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Case Reports: Sunday, October 23, 2011 |

An Unusual Case of Pseudallescheria boydii Pneumonia in an Immunocompetent Host FREE TO VIEW

Gustavo Cumbo-Nacheli, MD; Ashish Maskey, MD; David Holden, MD
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Cleveland Clinic Foundation, Cleveland, OH



Chest. 2011;140(4_MeetingAbstracts):18A. doi:10.1378/chest.1113420
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Abstract

INTRODUCTION: Pseudallescheria boydii is a fungal organism known to affect immunocompromised patients. We report an unusual case of p. boydii pneumonia in an immunocompetent host with previous history of mycobacterium avium complex (MAC) pulmonary infection. This case highlights the importance of including uncommon fungal pathogens in the differential diagnosis of nodular pulmonary granulomatous diseases.

CASE PRESENTATION: A 62 year old female presented with persistent fever, dyspnea, cough, and worsening pulmonary nodules for two months. She had a history of pulmonary MAC infection diagnosed 2 ½ years earlier. Over two years she had been treated with clarithromycin, ethambutol, and clofazimine (based on susceptibilities). There was no history of steroid or tobacco use. Upon completion of the MAC treatment course, symptoms recurred within two months and included weight loss, fatigue, chills and occasional night sweats. Physical exam was positive for bilateral ronchi. There were no ocular or skin lesions. Laboratory testing was unrevealing. Chest radiograph displayed bilateral pulmonary infiltrates. Chest computed tomogram (CT) was remarkable for diffuse bilateral nodular infiltrates, more prominent in bases, and mediastinal lymphadenopathy. Bronchoscopic and CT guided needle biopsies were negative. An open lung biopsy was performed which was consistent with caseating granulomas; AFB and gram staining were negative. Based on high index of suspicion for recurrent infection, she resumed her previous anti-mycobacterial regimen and empiric antibiotics were started. After two months of treatment, there was lack of clinical improvement with persistent cough and intermittent fever. A repeat chest CT showed worsening of bilateral nodular infiltrates. The patient underwent a repeat bronchoscopy. Biopsy demonstrated again caseating granulomas. The BAL showed many pseudohyphae which were subsequently identified as P. boydii. Treatment with voriconazole (200 mg/day PO every 12 hours) improved her symptoms. She was able to gain weight and follow up imaging studies revealed improvement in the infiltrates.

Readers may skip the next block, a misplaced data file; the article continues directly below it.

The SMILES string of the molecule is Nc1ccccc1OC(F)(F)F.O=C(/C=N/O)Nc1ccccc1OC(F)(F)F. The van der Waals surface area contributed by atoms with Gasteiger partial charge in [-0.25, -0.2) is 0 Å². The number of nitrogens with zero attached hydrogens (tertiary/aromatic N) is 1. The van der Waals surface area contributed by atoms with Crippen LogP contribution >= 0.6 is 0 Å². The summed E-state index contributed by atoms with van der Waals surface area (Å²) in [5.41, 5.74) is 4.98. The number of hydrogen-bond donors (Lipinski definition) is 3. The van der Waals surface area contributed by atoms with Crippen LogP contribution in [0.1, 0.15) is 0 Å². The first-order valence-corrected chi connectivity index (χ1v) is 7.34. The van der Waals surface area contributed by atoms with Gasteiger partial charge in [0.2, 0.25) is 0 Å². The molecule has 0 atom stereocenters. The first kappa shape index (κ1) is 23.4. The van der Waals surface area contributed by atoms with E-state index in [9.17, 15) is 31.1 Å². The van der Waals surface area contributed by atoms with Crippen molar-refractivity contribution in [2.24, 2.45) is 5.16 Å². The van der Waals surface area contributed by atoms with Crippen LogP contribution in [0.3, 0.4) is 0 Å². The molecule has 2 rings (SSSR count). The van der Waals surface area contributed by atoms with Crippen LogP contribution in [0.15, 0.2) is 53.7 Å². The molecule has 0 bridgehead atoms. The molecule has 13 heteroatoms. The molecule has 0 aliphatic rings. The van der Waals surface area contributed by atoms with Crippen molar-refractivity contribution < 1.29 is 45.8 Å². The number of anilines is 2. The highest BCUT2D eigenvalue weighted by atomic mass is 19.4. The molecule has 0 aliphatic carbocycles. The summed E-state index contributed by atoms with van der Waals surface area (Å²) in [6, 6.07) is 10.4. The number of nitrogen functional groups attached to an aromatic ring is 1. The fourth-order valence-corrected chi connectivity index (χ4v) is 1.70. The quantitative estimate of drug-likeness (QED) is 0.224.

DISCUSSION: Pseudallesheria boydii and its asexual anamorph, Scedosporium, are ubiquitous filamentous fungi found in soil, water, and sewage. P. boydii pneumonia affecting immunocompetent hosts is rare. It is a frequent pathogen in near drowning victims, especially in areas where P. boydii is endemic. This organism has septated, thin-walled, branching hyphae and an angioinvasive tendency. Clinically, P. boydii infection has an insidious onset and is often fatal in immunocompromised hosts. Central nervous system abscesses, rhinosinusitis, endophtalmitis, pneumonia, and skin lesions (madura foot) may be present. In cases where a specimen is obtained, Gomori methenamine silver stains P. boydii hyphae. The diagnosis of this organism is challenging as clinic findings and tomographic imaging are non specific. Chest CT abnormalities may display pulmonary cavitations or non cavitary masses, tree-in-bud nodules, ground-glass opacities, bronchial thickening, and mediastinal lymphadenopathy. The antifungal treatment varies according to immunologic status. Pseudallescheria boydii is generally sensitive to azoles. Voriconazole is the mainstay of treatment in immunocompetent hosts. Various reports indicate an intrinsic P. boydii resistance to polyenes. Surgical resection of pulmonary and central nervous system mycetomas is warranted.

CONCLUSIONS: This case highlights the importance of a high index of suspicion for superimposed fungal infections in patients who are refractory to medical treatment of bacterial pneumonitis such as MAC. Uncommon fungal pathogens should be considered in the differential diagnosis of nodular pulmonary granulomatous disease. Further diagnostic interventions are warranted when insufficient clinical improvement is observed to prevent treatment failure and adverse outcomes.

Reference #1 Lam SM, Lau AC, Ma MW, et al. Pseudallescheria boydii or Aspergillus fumigatus in a lady with an unresolving lung infiltrate, and a literature review. Respirology 2008;13(3):478-80.

DISCLOSURE: The following authors have nothing to disclose: Gustavo Cumbo-Nacheli, Ashish Maskey, David Holden

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